The group-III nitrides (GaN, InN, and AlN) are the key materials that enable the fabrication of LEDs in the ultraviolet and the short-wavelength part of the visible spectrum. Today, nitride LEDs are used in diverse applications ranging from cell phone and computer displays, indoor agriculture, and energy-efficient light bulbs. Their commercial success was recognized with the 2014 Nobel Prize in Physics. Despite their widespread adoption, the efficiency of nitride LEDs is low when they are designed to operate at high power (efficiency droop) or longer wavelengths (green-gap problem). In this talk, I will discuss how insights from atomistic quantum-mechanical calculations based on density functional and many-body perturbation theory can be applied to understand the origin of the efficiency-limiting mechanisms, and how to improve the performance of nitride LEDs. We identified the origin of the efficiency problems to be nonradiative Auger recombination and its interplay with the intrinsic polarization fields and alloy composition fluctuations of InGaN quantum wells. Our predictive calculations also suggest engineering solutions to improve the LED efficiency. I will discuss how extreme quantum confinement in atomically thin binary nitrides (GaN and InN) is a promising method to stabilize excitons at room temperature and realize efficient LEDs in the deep-ultraviolet and green part of the spectrum. I will also present our results for the design of BInGaN alloys that are lattice-matched to GaN for visible-light emission.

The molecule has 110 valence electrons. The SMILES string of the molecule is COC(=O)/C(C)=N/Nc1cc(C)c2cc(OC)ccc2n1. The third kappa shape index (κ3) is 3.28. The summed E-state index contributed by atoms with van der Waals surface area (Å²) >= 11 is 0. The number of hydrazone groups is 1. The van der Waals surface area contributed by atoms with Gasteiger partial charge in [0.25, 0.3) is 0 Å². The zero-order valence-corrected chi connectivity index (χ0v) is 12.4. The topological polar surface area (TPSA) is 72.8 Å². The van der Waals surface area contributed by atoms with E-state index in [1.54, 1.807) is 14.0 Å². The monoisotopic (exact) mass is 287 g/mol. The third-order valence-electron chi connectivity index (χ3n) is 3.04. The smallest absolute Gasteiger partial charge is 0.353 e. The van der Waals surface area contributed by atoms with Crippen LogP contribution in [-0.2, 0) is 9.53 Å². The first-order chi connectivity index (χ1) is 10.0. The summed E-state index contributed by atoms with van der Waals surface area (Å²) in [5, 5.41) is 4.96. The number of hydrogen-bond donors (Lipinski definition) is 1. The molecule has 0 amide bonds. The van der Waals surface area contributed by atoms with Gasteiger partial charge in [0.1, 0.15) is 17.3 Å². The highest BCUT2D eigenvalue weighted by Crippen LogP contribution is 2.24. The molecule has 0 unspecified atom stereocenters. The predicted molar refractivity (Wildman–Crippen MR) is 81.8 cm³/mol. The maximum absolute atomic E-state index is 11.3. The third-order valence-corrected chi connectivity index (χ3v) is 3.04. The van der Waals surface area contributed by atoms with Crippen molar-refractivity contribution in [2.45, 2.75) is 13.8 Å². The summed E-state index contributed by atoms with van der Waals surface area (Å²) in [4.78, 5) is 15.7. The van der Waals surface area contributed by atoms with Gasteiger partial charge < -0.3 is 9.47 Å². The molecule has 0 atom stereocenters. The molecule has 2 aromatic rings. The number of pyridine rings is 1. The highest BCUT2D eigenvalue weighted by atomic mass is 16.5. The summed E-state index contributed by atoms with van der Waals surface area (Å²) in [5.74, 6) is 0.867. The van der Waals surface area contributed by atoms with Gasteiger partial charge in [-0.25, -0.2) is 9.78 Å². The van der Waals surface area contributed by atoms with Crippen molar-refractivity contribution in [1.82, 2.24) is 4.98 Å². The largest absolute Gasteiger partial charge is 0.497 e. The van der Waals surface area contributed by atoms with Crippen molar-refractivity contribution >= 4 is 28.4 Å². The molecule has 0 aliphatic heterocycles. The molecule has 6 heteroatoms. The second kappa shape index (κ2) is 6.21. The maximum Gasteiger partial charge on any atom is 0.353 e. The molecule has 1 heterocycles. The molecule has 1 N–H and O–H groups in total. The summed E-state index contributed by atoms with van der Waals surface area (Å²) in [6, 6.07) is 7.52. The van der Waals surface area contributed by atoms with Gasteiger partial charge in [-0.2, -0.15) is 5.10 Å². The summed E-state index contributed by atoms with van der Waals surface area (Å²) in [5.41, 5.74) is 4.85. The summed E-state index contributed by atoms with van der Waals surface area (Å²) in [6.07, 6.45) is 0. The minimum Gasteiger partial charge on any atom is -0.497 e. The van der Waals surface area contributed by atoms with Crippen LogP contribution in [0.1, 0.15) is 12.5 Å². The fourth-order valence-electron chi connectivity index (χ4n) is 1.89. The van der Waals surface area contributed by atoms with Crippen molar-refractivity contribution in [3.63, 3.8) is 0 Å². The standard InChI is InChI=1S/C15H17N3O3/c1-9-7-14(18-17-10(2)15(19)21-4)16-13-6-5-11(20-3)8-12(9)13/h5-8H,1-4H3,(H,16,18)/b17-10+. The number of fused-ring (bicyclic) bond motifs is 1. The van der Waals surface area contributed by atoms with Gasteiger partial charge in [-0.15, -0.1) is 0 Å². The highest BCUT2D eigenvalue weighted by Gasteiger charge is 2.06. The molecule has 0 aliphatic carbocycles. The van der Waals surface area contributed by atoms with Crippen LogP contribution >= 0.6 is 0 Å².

Coffee: 3:45 pm, 241 Compton